The Project


Chip with Alice bookThe Tiny Alice Project has produced one of the world’s smallest books, and possibly the smallest one ever! Fittingly for a project about the minuscule, the text reproduced is a classic of children’s literature: Lewis Carroll’s Alice’s Adventures in Wonderland (1865).




The project was an unlikely collaboration between a scientist and a fantasy literature expert, and supported by the Welsh Crucible.



Dr Daryl Beggs (Cardiff University) is a specialist on micro and nano-fabrication. After many years experience of using electron beam lithography to create quantum devices and photonic crystals, he has applied his expertise in the micro-printing of Alice’s Adventures in Wonderland.

Dr Dimitra Fimi (University of Glasgow, formerly Cardiff Metropolitan University) is an expert on children’s fantasy literature and is interested in the transformative power of books for children and young adults. Her expertise in fantasy and intellectual history suggested Alice’s Adventures in Wonderland as the perfect text to use for this project.

The word that links both areas of academic endeavour and which brought together physics and English literature is “miniaturisation”. Miniaturisation is a key term in nano-fabrication, and has transformed the technological capability of modern society by producing smaller and smaller mechanical, optical, and electronic products and devices. But it also a term linked with Victorian whimsy and the popularisation of science, from the tiny fairies of Victorian visual arts to the opening of new worlds under the lens of the microscope, and from doll’s houses to Alice “shutting up like a telescope”.


The aim of this project is to capture the public imagination, to encourage scientific innovation, and to highlight the ways in which the creative arts and science have often cross-pollinated and cross-fertilised each other. We want this project to inspire younger generations in Wales and the UK to consider the sciences and the humanities not as mutually exclusive fields, but as interweaved and interdependent. Just like the idea of miniaturisation links together in an exciting way a scientific field vital for economic progress with a literary text that continues to fascinate readers over 150 years after its original publication, so can science and the imagination work together to transform our lives and our futures.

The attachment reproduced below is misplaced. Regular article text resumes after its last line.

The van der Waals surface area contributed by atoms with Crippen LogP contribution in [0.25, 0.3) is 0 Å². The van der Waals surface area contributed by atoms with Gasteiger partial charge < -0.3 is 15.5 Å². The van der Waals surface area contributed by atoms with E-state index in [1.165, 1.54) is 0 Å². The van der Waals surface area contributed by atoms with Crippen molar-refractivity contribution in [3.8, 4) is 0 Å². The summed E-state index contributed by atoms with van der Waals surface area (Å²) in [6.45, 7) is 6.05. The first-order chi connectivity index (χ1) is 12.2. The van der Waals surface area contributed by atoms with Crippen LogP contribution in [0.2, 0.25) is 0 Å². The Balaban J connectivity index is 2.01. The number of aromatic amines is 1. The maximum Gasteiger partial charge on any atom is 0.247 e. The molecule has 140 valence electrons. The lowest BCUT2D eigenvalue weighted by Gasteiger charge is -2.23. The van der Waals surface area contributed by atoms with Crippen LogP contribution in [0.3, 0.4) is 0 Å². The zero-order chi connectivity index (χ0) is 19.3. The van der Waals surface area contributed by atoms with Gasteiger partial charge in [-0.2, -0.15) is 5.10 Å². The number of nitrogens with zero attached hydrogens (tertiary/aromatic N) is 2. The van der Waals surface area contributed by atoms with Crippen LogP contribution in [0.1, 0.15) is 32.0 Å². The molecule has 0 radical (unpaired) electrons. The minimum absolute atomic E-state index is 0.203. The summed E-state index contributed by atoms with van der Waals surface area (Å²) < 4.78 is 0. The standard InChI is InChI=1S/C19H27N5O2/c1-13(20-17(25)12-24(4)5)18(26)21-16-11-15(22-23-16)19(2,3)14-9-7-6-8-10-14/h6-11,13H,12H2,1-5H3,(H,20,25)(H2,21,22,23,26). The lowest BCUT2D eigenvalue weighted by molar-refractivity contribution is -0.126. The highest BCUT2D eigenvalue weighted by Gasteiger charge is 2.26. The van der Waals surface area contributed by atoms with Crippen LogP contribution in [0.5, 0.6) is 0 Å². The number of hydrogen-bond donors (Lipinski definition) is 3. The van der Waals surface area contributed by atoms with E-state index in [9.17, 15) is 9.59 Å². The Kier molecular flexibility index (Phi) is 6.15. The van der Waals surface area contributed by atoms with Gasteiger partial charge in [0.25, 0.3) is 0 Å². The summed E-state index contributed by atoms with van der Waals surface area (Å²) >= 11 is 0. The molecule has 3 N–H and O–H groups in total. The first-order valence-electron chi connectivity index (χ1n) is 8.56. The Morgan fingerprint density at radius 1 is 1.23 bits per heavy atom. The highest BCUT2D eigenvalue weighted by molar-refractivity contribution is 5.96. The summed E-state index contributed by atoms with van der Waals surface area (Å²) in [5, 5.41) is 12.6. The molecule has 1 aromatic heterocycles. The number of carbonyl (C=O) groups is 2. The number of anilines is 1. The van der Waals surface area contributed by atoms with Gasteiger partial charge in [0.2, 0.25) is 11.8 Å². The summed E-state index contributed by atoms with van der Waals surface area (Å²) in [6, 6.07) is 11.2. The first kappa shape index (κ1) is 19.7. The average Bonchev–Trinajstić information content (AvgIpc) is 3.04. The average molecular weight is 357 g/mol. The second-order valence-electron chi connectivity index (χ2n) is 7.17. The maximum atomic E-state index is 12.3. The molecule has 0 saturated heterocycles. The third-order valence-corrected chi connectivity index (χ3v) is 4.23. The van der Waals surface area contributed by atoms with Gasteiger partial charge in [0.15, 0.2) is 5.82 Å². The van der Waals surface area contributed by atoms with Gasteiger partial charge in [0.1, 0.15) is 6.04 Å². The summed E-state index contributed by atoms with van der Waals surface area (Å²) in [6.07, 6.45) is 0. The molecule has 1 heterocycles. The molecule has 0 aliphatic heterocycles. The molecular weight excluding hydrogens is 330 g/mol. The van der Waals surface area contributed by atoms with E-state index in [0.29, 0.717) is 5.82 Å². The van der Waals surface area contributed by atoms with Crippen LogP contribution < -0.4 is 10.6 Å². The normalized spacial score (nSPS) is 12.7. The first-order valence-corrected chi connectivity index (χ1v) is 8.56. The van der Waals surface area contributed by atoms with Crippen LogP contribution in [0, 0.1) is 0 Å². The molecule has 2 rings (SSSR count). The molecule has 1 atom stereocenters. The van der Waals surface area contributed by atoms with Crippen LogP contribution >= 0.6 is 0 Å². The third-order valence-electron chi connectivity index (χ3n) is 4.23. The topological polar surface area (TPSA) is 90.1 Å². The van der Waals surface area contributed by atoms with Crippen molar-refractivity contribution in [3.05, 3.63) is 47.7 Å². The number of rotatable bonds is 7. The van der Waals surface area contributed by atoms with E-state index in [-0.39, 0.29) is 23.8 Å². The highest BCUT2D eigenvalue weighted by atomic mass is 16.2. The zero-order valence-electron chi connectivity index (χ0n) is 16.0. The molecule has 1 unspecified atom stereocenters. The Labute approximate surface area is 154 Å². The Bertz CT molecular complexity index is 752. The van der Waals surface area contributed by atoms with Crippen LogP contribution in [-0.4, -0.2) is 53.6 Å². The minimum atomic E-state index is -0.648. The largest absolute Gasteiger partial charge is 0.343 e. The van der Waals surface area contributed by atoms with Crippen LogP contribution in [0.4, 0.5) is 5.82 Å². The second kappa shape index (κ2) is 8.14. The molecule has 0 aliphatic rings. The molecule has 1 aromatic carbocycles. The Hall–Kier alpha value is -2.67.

Why Alice?

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Victorian culture was obsessed with the minuscule. It was the era in which the microscope was perfected and popularised, associating the scientific study of nature with enchantment and wonder. Alice’s Adventures in Wonderland experimented with the idea of becoming very small. Alice’s changes in size have been linked with the technology of the time (e.g. microscopy and photography) as well as with the child’s perspective (feeling very small in an adult world).

At the same time, Alice’s Adventures in Wonderland has fascinated scientists over many generations. That shouldn’t be surprising, bearing in mind that Lewis Carroll himself was a mathematician. A number of scholars have explored the mathematical ideas and puzzles in the two Alice books (e.g. Robin Wilson’s Lewis Carroll in Numberland: His Fantastical Mathematical Logical Life).

Last, but not least, Alice’s Adventures in Wonderland is a children’s classic. This book has been endlessly reproduced, adapted, filmed, retold, and appropriated. Everyone knows it and recognizes it as a children’s classic. It is a book that resonates with young and old, which can inspire and enchant.

Find out more about Lewis Carroll and his interest in the microscopy and miniature books


24862413_10155051426458199_6228636294209154423_nOur tiny version of Alice’s Adventures in Wonderland engages with the latest, cutting-edge technology which can achieve a degree of miniaturisation the Victorians could only dream of. The method we have used is electron-beam lithography. Our reproduction of Alice has been printed on crystalline silicon using lettering of pure gold. With letters just 2 microns high, each page measures 85 microns by 60 microns.

Find out more about electron-beam lithography and how it works